What to See & Do in Budapest – 2024 Hungarian Grand Prix

The best things to see & do in Budapest while attending the Formula 1 Hungarian Grand Prix 2024

  • The 2024 Hungarian Grand Prix is scheduled for July 19-21.
  • The last tickets are now on sale. We also recommend F1 Experiences Ticket Packages
  • The Editor has attended the 2022 Hungarian Grand Prix five times
  • This post contains affiliate links. We may receive a commission if you make a purchase after clicking on one of these links

When visiting for the Hungarian Grand Prix, we recommend staying in Budapest and also adding at least a day or two to your schedule to see the sights of this beautiful city, lovingly nicknamed “the heart of Europe. Below, we’ve listed some of the best things to see and do in the Hungarian capital. From tourist attractions to hidden gems and from cultural delights to rock bars: there’s something for everyone.

Budapest Card

Budapest is a big city, so purchasing a Budapest Card is a good way to get around and do some sightseeing as well. Not only does it include free public transportation for 24, 48, 72, 96 or 120 hours, depending on which one you choose, but you also get free guided tours, and free entry to more than 20 museums and Lukács thermal bath. Additionally, you get discounts of up to 50% on various restaurants and attractions. More information about the Budapest Card can also be found in the Getting There & Around section of our guide.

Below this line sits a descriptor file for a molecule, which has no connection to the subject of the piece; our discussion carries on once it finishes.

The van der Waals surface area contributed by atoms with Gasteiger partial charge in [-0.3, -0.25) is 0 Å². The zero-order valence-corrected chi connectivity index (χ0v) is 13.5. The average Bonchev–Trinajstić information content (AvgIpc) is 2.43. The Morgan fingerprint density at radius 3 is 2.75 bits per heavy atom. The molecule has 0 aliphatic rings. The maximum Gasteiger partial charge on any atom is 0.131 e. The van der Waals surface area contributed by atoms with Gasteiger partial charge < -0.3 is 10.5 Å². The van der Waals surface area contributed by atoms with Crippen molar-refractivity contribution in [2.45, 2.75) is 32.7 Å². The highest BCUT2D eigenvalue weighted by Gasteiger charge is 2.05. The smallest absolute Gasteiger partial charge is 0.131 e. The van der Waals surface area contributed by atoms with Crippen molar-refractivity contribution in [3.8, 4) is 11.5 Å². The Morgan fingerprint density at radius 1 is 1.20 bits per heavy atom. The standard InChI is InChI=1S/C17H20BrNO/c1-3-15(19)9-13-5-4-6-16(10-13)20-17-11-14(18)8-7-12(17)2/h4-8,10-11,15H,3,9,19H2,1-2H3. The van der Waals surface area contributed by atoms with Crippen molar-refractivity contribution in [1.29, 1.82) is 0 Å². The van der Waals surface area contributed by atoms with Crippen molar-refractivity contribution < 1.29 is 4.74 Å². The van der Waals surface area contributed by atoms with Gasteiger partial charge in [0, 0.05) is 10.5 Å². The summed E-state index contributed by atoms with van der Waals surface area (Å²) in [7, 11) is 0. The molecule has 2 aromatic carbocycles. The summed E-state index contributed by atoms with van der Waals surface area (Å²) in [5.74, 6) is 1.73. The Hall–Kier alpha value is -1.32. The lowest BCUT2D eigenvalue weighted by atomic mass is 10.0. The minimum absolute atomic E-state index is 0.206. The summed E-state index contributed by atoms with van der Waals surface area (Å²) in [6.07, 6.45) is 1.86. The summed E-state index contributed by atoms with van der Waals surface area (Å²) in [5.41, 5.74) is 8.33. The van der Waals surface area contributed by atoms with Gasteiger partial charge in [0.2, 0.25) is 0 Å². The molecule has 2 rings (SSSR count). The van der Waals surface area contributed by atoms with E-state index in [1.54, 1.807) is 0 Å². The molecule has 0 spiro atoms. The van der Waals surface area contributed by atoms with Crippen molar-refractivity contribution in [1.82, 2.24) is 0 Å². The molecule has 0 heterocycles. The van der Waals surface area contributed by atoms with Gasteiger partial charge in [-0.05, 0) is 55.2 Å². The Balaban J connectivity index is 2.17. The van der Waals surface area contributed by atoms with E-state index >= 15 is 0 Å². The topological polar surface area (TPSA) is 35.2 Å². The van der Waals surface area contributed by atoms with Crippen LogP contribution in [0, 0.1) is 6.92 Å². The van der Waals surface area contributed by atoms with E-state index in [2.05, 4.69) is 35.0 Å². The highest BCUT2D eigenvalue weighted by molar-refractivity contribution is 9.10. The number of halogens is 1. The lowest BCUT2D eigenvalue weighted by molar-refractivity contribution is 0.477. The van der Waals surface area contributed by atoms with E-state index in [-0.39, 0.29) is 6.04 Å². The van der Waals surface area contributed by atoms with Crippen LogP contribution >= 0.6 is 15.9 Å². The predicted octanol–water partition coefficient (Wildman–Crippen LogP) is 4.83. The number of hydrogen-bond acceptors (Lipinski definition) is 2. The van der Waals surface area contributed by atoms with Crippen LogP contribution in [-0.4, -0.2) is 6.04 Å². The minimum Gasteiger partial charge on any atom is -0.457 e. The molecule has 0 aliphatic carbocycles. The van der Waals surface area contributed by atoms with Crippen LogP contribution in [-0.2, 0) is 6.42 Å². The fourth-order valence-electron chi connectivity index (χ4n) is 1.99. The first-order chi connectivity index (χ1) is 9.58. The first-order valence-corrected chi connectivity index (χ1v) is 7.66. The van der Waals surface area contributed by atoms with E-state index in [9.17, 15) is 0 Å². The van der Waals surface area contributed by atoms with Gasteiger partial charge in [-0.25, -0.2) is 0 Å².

Budapest’s Architectural Highlights

Budapest is famous for its stunning architecture, on both sides of the river. The Parliament Building cannot be missed, and is one of the most photogenic buildings in Europe. Buying tickets for the guided tour beforehand is recommended; they can be purchased on the official website. Without a ticket you won’t be able to enter. Keep in mind that it is still a functional government building, so tours are not always available. Check the site regularly, as more tour slots are regularly added.

For more photogenic sights, check out Fisherman’s Bastion with its panoramic view, visit Elizabeth Square for a ride on the ferris wheel, go for a walk in nature on Margaret Island between Buda and Pest, or head to Vajdahunyad Castle. Just down the Danube is the impressive Széchenyi Chain Bridge. The river and city skyline looks stunning in the evening and a dinner cruise is highly recommended. One of the top rated cruises is the Pannónia cruise. If you’re looking for something on the cheaper side, check out the popular Legenda cruise.

On the Buda side of the city, you’ll find more sights, including the Buda Castle, which is home to both the National Gallery and the Budapest History Museum. The castle consists of a lot of different buildings, so make sure to take your time!  For a gorgeous view of the Buda Castle at night, with all its shining lights, travel on tram number 2, the most scenic city tramline in Europe according to National Geographic. For the best experience, get on at the Jászai Mari tér stop and get off at the Boráros tér stop, a journey of about 15 minutes.

Experience Hungarian Culture